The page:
In one of the Practice Exam Form 2 there is the following question:
A sound of 30 dB is how many times more intense than a sound of 10 db?
Each increase of 10 dB is a two-fold increase in sound level intensity. Therefor, two two-fold increases would be 10 x 10, which equals 100.
Can you, please explain how this corresponds to the statement from
Mechanical and Electrical Equipment for Buildings 12th ed 2014, page 1028:
“doubling a signal’s intensity raises the intensity level by 3 dB”
First off, welcome to the ARE community!
In regard to your question here and in this thread, I’m not sure off hand. Going to reach out and see if I can get you an answer on these.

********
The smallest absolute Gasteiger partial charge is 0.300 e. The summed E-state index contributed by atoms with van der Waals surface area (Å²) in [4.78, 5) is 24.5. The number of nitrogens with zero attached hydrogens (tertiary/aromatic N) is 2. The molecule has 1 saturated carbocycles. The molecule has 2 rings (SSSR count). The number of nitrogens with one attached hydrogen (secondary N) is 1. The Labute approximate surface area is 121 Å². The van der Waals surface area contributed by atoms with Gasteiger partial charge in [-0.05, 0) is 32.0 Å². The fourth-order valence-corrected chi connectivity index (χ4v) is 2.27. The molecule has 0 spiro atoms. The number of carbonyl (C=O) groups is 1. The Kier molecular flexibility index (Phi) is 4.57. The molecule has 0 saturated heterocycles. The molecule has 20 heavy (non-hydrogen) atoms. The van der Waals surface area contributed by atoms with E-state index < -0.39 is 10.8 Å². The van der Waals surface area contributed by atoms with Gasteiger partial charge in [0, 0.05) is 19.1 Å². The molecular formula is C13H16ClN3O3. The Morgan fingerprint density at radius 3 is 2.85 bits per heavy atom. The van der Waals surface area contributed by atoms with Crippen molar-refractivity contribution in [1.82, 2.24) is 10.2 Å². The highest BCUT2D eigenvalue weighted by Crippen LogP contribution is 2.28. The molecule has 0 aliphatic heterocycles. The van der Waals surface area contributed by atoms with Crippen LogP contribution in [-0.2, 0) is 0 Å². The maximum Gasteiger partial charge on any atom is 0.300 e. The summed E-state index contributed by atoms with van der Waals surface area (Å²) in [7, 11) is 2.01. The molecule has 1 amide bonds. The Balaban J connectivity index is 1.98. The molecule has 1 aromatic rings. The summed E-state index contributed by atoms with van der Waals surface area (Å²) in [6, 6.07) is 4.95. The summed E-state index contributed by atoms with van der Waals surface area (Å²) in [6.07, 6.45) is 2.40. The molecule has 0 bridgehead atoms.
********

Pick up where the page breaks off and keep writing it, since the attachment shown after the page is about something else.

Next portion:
We’ve received questions on this one before - it’s tricky. Here’s the response from our resident architect, Heather Rivera, NCARB, AIA, LEED AP
“The question and answer are correct as shown. I understand the reference material says “doubled;” and we know this is confusing. In actuality, for every 10-decibel increase in the intensity of sound, loudness is 10 times greater. It is a logarithmic equation; and simply saying “doubling” makes it sound linear. I’m including a snapshot below for your reference to help explain.”